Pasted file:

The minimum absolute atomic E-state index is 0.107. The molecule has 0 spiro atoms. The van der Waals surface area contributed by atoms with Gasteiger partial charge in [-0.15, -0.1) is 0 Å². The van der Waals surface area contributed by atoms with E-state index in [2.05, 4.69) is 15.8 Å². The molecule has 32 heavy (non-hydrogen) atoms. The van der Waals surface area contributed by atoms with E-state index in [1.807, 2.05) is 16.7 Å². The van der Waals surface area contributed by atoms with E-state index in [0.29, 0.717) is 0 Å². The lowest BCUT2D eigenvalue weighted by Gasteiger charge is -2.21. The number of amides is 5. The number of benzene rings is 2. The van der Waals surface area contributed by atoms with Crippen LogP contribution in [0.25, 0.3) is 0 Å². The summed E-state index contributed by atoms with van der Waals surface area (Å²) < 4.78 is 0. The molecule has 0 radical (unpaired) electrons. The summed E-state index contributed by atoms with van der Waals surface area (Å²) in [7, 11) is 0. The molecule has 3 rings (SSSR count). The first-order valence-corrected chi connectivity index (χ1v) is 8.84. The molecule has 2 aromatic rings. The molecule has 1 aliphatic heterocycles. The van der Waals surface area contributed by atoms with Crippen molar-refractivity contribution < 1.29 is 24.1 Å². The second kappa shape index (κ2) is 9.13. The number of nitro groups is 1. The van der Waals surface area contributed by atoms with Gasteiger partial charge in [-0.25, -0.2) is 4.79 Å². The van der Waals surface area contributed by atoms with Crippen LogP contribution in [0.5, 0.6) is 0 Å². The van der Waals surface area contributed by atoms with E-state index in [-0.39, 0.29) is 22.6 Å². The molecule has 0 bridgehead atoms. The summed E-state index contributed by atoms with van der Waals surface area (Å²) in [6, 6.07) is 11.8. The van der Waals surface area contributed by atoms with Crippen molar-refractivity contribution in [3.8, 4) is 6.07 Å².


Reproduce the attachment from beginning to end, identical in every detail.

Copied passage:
The minimum absolute atomic E-state index is 0.107. The molecule has 0 spiro atoms. The van der Waals surface area contributed by atoms with Gasteiger partial charge in [-0.15, -0.1) is 0 Å². The van der Waals surface area contributed by atoms with E-state index in [2.05, 4.69) is 15.8 Å². The molecule has 32 heavy (non-hydrogen) atoms. The van der Waals surface area contributed by atoms with E-state index in [1.807, 2.05) is 16.7 Å². The van der Waals surface area contributed by atoms with E-state index in [0.29, 0.717) is 0 Å². The lowest BCUT2D eigenvalue weighted by Gasteiger charge is -2.21. The number of amides is 5. The number of benzene rings is 2. The van der Waals surface area contributed by atoms with Crippen LogP contribution in [0.25, 0.3) is 0 Å². The summed E-state index contributed by atoms with van der Waals surface area (Å²) < 4.78 is 0. The molecule has 0 radical (unpaired) electrons. The summed E-state index contributed by atoms with van der Waals surface area (Å²) in [7, 11) is 0. The molecule has 3 rings (SSSR count). The first-order valence-corrected chi connectivity index (χ1v) is 8.84. The molecule has 2 aromatic rings. The molecule has 1 aliphatic heterocycles. The van der Waals surface area contributed by atoms with Crippen molar-refractivity contribution < 1.29 is 24.1 Å². The second kappa shape index (κ2) is 9.13. The number of nitro groups is 1. The van der Waals surface area contributed by atoms with Gasteiger partial charge in [-0.25, -0.2) is 4.79 Å². The van der Waals surface area contributed by atoms with Crippen LogP contribution in [0.5, 0.6) is 0 Å². The van der Waals surface area contributed by atoms with E-state index in [-0.39, 0.29) is 22.6 Å². The molecule has 0 bridgehead atoms. The summed E-state index contributed by atoms with van der Waals surface area (Å²) in [6, 6.07) is 11.8. The van der Waals surface area contributed by atoms with Crippen molar-refractivity contribution in [3.8, 4) is 6.07 Å².